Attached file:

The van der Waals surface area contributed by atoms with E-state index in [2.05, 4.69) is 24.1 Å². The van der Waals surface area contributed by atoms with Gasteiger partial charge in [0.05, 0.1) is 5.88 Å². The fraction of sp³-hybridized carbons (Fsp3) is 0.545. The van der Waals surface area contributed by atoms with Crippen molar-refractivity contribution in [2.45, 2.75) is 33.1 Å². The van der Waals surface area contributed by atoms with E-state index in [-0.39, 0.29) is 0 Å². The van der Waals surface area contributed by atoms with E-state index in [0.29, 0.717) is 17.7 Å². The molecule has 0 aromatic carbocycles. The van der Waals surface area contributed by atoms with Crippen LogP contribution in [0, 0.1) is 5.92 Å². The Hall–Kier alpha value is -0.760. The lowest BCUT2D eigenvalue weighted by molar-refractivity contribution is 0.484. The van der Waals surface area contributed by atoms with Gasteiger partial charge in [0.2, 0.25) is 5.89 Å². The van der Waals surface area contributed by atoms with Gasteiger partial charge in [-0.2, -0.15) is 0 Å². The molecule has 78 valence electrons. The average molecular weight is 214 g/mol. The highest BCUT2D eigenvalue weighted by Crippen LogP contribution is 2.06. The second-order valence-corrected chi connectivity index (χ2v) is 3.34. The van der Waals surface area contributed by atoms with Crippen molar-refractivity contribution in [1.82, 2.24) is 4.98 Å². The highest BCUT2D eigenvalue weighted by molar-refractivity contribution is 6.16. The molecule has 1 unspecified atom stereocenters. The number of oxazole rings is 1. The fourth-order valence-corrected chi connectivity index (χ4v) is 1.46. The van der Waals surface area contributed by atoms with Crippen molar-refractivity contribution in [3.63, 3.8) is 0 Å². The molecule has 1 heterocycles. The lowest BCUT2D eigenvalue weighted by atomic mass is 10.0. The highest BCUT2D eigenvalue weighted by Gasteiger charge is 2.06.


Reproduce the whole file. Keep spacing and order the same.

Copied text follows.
The van der Waals surface area contributed by atoms with E-state index in [2.05, 4.69) is 24.1 Å². The van der Waals surface area contributed by atoms with Gasteiger partial charge in [0.05, 0.1) is 5.88 Å². The fraction of sp³-hybridized carbons (Fsp3) is 0.545. The van der Waals surface area contributed by atoms with Crippen molar-refractivity contribution in [2.45, 2.75) is 33.1 Å². The van der Waals surface area contributed by atoms with E-state index in [-0.39, 0.29) is 0 Å². The van der Waals surface area contributed by atoms with E-state index in [0.29, 0.717) is 17.7 Å². The molecule has 0 aromatic carbocycles. The van der Waals surface area contributed by atoms with Crippen LogP contribution in [0, 0.1) is 5.92 Å². The Hall–Kier alpha value is -0.760. The lowest BCUT2D eigenvalue weighted by molar-refractivity contribution is 0.484. The van der Waals surface area contributed by atoms with Gasteiger partial charge in [0.2, 0.25) is 5.89 Å². The van der Waals surface area contributed by atoms with Gasteiger partial charge in [-0.2, -0.15) is 0 Å². The molecule has 78 valence electrons. The average molecular weight is 214 g/mol. The highest BCUT2D eigenvalue weighted by Crippen LogP contribution is 2.06. The second-order valence-corrected chi connectivity index (χ2v) is 3.34. The van der Waals surface area contributed by atoms with Crippen molar-refractivity contribution in [1.82, 2.24) is 4.98 Å². The highest BCUT2D eigenvalue weighted by molar-refractivity contribution is 6.16. The molecule has 1 unspecified atom stereocenters. The number of oxazole rings is 1. The fourth-order valence-corrected chi connectivity index (χ4v) is 1.46. The van der Waals surface area contributed by atoms with Crippen molar-refractivity contribution in [3.63, 3.8) is 0 Å². The molecule has 1 heterocycles. The lowest BCUT2D eigenvalue weighted by atomic mass is 10.0. The highest BCUT2D eigenvalue weighted by Gasteiger charge is 2.06.